On Saturday night in Eye Town Hall, an excited audience was brought to its feet by a dynamic performance of Will Todd’s ‘Mass in Blue’. It was given by – yes, the Eye Bach Choir. It is difficult to imagine such a lofty Victorian pile as the venue for an evening of intimate jazz and blues, but somehow the organisers pulled it off. The audience sat round tables enjoying wine and nibbles during the show. The performance was underpinned, musically, by a marvellously gifted quartet of young musicians from the Royal Academy of Music formed specifically for the concert, and led by the accomplished pianist Owen Dawson. They improvised beautifully in the classic jazz style, in a set of numbers of their own, each displaying his or her talent, and they were particularly sensitive and skilful in accompanying the glamorous singer Lisa Cassidy in numbers by Thelonius Monk – ‘Around Midnight’ – and Gershwin’s ‘That man of mine’. Also in the first half, Lisa and the choir gave an upbeat and vigorous performance of a medley of songs from ‘Porgy and Bess’.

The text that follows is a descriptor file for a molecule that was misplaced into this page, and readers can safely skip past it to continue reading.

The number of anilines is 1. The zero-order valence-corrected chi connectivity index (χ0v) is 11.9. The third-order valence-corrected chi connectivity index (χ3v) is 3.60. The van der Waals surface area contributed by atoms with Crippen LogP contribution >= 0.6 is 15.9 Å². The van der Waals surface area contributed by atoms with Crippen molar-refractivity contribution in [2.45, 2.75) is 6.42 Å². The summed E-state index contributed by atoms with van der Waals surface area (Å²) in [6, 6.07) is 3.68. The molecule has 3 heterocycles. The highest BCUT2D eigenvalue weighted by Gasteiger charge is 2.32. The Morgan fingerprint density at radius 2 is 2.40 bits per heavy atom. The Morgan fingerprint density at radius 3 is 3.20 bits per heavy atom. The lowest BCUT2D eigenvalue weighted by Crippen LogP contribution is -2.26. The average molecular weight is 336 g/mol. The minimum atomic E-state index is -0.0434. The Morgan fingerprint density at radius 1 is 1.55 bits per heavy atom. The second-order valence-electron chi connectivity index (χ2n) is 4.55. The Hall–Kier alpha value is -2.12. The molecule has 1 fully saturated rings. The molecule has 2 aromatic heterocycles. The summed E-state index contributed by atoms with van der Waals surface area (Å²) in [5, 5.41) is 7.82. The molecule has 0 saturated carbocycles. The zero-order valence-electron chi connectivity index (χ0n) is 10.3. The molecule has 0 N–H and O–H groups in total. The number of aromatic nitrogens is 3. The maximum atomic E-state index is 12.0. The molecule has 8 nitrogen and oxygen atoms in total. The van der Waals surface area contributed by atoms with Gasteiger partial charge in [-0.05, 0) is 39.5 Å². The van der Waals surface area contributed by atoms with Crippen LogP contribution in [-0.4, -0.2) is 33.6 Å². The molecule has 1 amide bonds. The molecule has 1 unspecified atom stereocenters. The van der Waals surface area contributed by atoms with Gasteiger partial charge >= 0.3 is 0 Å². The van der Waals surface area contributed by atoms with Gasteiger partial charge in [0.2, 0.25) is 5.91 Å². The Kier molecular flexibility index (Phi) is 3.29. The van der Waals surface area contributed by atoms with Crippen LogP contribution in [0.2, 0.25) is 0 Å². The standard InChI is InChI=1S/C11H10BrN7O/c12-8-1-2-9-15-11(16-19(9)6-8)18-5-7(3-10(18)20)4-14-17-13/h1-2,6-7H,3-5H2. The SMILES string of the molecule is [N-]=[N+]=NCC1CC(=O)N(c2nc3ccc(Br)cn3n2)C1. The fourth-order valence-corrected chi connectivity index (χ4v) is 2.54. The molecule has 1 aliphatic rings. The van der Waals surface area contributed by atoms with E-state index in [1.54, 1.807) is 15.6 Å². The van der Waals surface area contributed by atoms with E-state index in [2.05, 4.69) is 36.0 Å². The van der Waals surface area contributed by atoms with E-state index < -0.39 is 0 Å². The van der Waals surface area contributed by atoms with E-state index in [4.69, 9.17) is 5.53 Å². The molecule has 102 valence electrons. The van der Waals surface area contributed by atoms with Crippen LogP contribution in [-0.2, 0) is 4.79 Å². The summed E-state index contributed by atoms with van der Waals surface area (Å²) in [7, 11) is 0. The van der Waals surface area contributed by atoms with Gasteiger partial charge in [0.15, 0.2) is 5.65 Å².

However, there was little doubt that it was ‘Mass in Blue’ which was the show-stopper. Written originally for the Hertfordshire Chorus, Will Todd’s brilliant blend of driving jazz grooves and clear strong choral blues writing, against which the quartet and soloist weaved and blended in a delightful aural tapestry, is a winner. Lisa Cassidy’s ‘sparkly’ performance was cool and confident. At one point, she effortlessly held a top ‘C’ for several bars and throughout the work she performed with great musical concentration yet in an appropriately sensuous and romantic manner. The concert was conducted by Leslie Olive who deserves enormous credit not just for driving forward and creating many moments of sheer magic from the performers, but for having taught what is essentially a choir with a thoroughly classical background, to sing and react to such entirely different music. All musical performances require precision and discipline, none more so than works based on jazz themes, and the apparent ease with which the players and singers performed belies what must have been very hard work undertaken by those taking part in this magnificent concert.